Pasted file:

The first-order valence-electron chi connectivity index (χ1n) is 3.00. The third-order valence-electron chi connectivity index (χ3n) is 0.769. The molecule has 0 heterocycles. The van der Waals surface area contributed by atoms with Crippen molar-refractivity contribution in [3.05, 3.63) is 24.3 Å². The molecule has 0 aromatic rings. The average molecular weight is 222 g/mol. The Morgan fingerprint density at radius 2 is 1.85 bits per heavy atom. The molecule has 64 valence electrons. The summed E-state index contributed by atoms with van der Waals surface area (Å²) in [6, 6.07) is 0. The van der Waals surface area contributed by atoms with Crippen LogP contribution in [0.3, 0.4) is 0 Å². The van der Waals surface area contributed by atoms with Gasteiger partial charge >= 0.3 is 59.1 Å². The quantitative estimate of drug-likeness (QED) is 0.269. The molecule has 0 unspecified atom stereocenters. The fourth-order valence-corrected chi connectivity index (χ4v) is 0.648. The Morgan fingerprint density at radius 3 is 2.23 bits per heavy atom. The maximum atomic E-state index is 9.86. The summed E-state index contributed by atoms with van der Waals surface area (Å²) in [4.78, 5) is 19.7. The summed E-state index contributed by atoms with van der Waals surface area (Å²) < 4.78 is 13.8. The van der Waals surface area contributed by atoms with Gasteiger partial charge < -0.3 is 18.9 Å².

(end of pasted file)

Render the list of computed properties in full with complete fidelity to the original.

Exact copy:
The first-order valence-electron chi connectivity index (χ1n) is 3.00. The third-order valence-electron chi connectivity index (χ3n) is 0.769. The molecule has 0 heterocycles. The van der Waals surface area contributed by atoms with Crippen molar-refractivity contribution in [3.05, 3.63) is 24.3 Å². The molecule has 0 aromatic rings. The average molecular weight is 222 g/mol. The Morgan fingerprint density at radius 2 is 1.85 bits per heavy atom. The molecule has 64 valence electrons. The summed E-state index contributed by atoms with van der Waals surface area (Å²) in [6, 6.07) is 0. The van der Waals surface area contributed by atoms with Crippen LogP contribution in [0.3, 0.4) is 0 Å². The van der Waals surface area contributed by atoms with Gasteiger partial charge >= 0.3 is 59.1 Å². The quantitative estimate of drug-likeness (QED) is 0.269. The molecule has 0 unspecified atom stereocenters. The fourth-order valence-corrected chi connectivity index (χ4v) is 0.648. The Morgan fingerprint density at radius 3 is 2.23 bits per heavy atom. The maximum atomic E-state index is 9.86. The summed E-state index contributed by atoms with van der Waals surface area (Å²) in [4.78, 5) is 19.7. The summed E-state index contributed by atoms with van der Waals surface area (Å²) < 4.78 is 13.8. The van der Waals surface area contributed by atoms with Gasteiger partial charge < -0.3 is 18.9 Å².